BRUSSELS, BELGIUM and WASHINGTON, DC--(Marketwired - February 16, 2017) - The Alliance for Regenerative Medicine (ARM), the international advocacy organization representing the cell and gene therapy and broader regenerative medicine and advanced therapies sector, today announced it has published its position on Hospital Exemption (HE) in response to vastly different interpretations and implementations across the European Union of Article 3(7) of Directive 2001/83/EC within article 28 (2) of the Advanced Therapy Medicinal Products (ATMP) Regulation.
ARM believes that HE is a useful pathway to enable patients to receive an ATMP under controlled conditions in cases where no authorised medicinal product is available for an indication with a high unmet medical need. However, varying interpretations and implementations of HE among European Member States may lead to the supply of a medicine under HE when there is an existing licensed alternative that has undergone rigorous quality testing and demonstrated proven safety and efficacy. This undermines the case for investment in the licensing of ATMP, and as such, may act as a deterrent to developers and could ultimately limit the supply of products for European patients.
"Throughout our efforts to advocate for the consistent interpretation and implementation of HE across the EU -- a topic that has been widely debated for several years -- we have been focused on understanding and defining an approach that will generate optimal outcomes for patients," said Jacqueline Barry, Chief Clinical Officer at Cell & Gene Therapy Catapult and chair of ARM EU Regulatory Committee. "This includes fostering a regulatory pathway for the development and widespread availability of innovative, disruptive medicines across the European community."
In its position paper, ARM has outlined a series of proposals aimed at creating consistent implementation of HE across European Member States, including:
- Issue guidelines to more specifically define the scope of HE to situations of high unmet medical need and no treatment alternatives. Such guidelines should state clearly that when patients have access to an ATMP with a Marketing Authorization, Member States should not authorize HE for the same medical indication. The guidelines should also address the possible interference of HE with recruitment of patients in clinical trials for the same indication.
- Create a publicly available registry of all sites using ATMP under HE and their therapeutic indications in all Member States.
- Encourage Member States to make HE subject to the approval of an ethical committee review on a case-by-case basis.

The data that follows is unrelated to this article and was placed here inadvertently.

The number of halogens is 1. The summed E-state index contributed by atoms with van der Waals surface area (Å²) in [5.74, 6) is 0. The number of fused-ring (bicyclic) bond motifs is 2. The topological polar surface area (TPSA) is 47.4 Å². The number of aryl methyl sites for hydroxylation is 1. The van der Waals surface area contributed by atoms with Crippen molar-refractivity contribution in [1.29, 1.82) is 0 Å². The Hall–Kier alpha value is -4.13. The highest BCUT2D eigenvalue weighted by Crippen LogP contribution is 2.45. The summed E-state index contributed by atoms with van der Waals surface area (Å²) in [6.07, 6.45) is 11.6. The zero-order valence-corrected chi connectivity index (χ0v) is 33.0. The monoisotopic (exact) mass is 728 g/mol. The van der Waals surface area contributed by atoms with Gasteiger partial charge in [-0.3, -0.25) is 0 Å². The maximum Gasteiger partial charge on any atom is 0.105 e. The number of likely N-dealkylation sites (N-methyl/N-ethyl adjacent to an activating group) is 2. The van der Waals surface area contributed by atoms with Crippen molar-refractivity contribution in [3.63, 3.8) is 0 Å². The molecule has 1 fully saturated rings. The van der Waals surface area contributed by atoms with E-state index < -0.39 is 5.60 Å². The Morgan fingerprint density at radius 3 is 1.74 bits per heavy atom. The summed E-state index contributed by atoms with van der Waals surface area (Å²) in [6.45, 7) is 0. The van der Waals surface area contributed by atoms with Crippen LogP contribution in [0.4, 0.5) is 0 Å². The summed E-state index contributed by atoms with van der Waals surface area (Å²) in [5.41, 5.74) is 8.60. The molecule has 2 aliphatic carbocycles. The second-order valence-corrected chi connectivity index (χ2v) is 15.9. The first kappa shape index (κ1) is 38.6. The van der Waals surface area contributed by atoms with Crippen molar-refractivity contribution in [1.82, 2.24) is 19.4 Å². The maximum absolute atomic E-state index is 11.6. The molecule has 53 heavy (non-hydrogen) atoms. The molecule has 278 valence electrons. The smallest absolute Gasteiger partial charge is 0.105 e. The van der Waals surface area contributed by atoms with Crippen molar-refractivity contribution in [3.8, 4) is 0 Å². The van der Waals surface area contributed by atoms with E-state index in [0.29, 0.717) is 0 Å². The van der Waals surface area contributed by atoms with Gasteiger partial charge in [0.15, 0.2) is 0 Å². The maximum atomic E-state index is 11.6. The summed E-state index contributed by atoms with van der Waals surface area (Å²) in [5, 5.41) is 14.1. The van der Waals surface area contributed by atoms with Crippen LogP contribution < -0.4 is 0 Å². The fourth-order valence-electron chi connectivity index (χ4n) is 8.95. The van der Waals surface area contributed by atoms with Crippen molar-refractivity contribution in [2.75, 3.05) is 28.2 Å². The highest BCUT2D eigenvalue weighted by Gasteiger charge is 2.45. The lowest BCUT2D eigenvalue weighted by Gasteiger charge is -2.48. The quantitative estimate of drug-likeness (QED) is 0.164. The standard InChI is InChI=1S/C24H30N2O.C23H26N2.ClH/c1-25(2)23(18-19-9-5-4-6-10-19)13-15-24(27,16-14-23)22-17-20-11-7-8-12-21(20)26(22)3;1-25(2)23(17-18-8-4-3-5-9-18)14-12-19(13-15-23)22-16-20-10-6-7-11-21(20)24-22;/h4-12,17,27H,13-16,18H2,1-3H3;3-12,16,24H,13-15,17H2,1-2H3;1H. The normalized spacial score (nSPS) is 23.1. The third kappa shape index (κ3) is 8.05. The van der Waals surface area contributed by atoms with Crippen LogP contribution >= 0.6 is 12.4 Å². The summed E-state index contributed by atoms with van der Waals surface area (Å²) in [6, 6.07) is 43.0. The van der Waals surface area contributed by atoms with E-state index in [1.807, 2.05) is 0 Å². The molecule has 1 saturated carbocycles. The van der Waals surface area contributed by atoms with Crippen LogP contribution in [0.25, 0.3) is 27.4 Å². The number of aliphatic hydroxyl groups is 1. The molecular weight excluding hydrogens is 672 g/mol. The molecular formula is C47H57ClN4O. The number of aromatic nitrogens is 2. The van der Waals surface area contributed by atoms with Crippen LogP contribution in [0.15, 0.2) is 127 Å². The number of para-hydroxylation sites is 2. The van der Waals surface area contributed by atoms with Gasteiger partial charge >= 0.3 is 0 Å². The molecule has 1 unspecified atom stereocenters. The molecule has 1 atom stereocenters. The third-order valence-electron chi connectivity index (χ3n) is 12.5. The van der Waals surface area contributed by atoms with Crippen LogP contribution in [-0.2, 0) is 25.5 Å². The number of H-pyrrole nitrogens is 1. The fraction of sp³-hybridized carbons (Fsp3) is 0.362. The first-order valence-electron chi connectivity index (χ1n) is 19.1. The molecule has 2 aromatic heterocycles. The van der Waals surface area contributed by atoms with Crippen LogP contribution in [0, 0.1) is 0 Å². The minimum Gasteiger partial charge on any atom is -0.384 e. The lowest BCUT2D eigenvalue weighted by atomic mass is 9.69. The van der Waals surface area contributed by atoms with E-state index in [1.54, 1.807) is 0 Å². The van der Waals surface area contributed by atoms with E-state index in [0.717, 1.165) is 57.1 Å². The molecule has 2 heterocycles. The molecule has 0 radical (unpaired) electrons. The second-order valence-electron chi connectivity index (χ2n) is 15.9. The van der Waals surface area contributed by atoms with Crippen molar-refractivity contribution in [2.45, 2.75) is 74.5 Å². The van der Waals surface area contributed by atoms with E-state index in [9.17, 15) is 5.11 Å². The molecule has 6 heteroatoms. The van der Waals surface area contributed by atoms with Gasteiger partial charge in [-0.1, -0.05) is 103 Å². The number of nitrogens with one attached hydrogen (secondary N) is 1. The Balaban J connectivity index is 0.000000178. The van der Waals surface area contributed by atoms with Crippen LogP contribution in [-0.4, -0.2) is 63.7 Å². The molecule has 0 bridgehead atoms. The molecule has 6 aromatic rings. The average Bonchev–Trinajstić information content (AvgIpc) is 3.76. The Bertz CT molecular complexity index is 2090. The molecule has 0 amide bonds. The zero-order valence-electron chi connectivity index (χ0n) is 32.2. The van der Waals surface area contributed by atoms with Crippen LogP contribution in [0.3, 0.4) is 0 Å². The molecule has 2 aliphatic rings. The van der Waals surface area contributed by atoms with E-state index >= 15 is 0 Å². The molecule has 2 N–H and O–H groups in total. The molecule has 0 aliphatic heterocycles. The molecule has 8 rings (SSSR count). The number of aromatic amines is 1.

- Develop tutorials to educate the medical community and research institutions on requirements for ATMPs, clinical studies and marketing authorization.
- Offer incentives at the EU and/or Member States level to stimulate academic/industry collaborations.
"ARM has taken an important leadership role in advocating for a consistent interpretation and implementation of HE among European Union Member States," said Eduardo Bravo, Managing Director and CEO of TiGenix, member of the ARM Executive Committee. "We believe that ARM's initiative for greater clarity on HE addresses the hurdle to patients' access to effective treatments that the current divergent implementation of HE across the EU poses. Important for companies in our sector, clearly, is market access, and the position proposes a way forward to ensure HE is not misused to circumvent the applicable legal instruments for the authorisation of safe and effective medicinal products in Europe."
ARM's official position on HE is available here.
"We are very pleased that a series of planned activities, published by the EMA on 2nd February 2017 to foster ATMP development and enable expanded patient access in the EU, includes support of more transparency in HE, as proposed in our position paper. We encourage the stakeholders involved in the elaboration of the EU plan seeking to optimize the current regulatory framework to consider the other recommendations proposed in ARM's position on HE," concludes Annie Hubert, ARM's director of European public policy.
About The Alliance for Regenerative Medicine
The Alliance for Regenerative Medicine (ARM) is an international multi-stakeholder advocacy organization that promotes legislative, regulatory and reimbursement initiatives necessary to facilitate access to life-giving advances in regenerative medicine and advanced therapies worldwide. ARM also works to increase public understanding of the field and its potential to transform human healthcare, providing business development and investor outreach services to support the growth of its member companies and research organizations. Today, ARM has more than 250 members and is the leading global advocacy organization in this field. To learn more about ARM or to become a member, visit http://www.alliancerm.org.